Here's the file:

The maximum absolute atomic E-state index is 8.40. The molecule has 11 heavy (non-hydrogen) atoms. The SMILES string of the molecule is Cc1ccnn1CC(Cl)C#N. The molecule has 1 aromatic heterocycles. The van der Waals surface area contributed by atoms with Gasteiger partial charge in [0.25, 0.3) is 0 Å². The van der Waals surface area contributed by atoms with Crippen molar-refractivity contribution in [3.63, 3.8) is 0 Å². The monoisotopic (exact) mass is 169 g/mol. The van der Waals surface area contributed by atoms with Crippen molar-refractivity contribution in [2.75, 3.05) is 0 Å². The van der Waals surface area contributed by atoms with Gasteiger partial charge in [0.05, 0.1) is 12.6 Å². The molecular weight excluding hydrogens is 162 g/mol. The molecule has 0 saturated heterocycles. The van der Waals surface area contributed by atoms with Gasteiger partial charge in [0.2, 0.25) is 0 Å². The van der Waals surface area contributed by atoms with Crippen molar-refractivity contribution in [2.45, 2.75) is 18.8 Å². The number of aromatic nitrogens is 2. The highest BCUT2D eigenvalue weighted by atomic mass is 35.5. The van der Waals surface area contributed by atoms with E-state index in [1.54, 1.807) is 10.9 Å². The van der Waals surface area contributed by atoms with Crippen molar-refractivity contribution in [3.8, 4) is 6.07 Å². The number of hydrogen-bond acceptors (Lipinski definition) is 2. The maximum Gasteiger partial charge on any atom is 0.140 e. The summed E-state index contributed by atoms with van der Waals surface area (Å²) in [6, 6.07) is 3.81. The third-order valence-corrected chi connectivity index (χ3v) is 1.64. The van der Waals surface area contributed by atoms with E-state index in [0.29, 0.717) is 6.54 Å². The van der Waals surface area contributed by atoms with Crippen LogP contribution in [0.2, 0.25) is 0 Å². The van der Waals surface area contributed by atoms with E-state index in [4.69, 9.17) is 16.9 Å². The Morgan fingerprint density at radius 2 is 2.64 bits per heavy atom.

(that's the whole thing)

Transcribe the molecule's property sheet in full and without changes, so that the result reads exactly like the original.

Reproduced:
The maximum absolute atomic E-state index is 8.40. The molecule has 11 heavy (non-hydrogen) atoms. The SMILES string of the molecule is Cc1ccnn1CC(Cl)C#N. The molecule has 1 aromatic heterocycles. The van der Waals surface area contributed by atoms with Gasteiger partial charge in [0.25, 0.3) is 0 Å². The van der Waals surface area contributed by atoms with Crippen molar-refractivity contribution in [3.63, 3.8) is 0 Å². The monoisotopic (exact) mass is 169 g/mol. The van der Waals surface area contributed by atoms with Crippen molar-refractivity contribution in [2.75, 3.05) is 0 Å². The van der Waals surface area contributed by atoms with Gasteiger partial charge in [0.05, 0.1) is 12.6 Å². The molecular weight excluding hydrogens is 162 g/mol. The molecule has 0 saturated heterocycles. The van der Waals surface area contributed by atoms with Gasteiger partial charge in [0.2, 0.25) is 0 Å². The van der Waals surface area contributed by atoms with Crippen molar-refractivity contribution in [2.45, 2.75) is 18.8 Å². The number of aromatic nitrogens is 2. The highest BCUT2D eigenvalue weighted by atomic mass is 35.5. The van der Waals surface area contributed by atoms with E-state index in [1.54, 1.807) is 10.9 Å². The van der Waals surface area contributed by atoms with Crippen molar-refractivity contribution in [3.8, 4) is 6.07 Å². The number of hydrogen-bond acceptors (Lipinski definition) is 2. The maximum Gasteiger partial charge on any atom is 0.140 e. The summed E-state index contributed by atoms with van der Waals surface area (Å²) in [6, 6.07) is 3.81. The third-order valence-corrected chi connectivity index (χ3v) is 1.64. The van der Waals surface area contributed by atoms with E-state index in [0.29, 0.717) is 6.54 Å². The van der Waals surface area contributed by atoms with Crippen LogP contribution in [0.2, 0.25) is 0 Å². The van der Waals surface area contributed by atoms with E-state index in [4.69, 9.17) is 16.9 Å². The Morgan fingerprint density at radius 2 is 2.64 bits per heavy atom.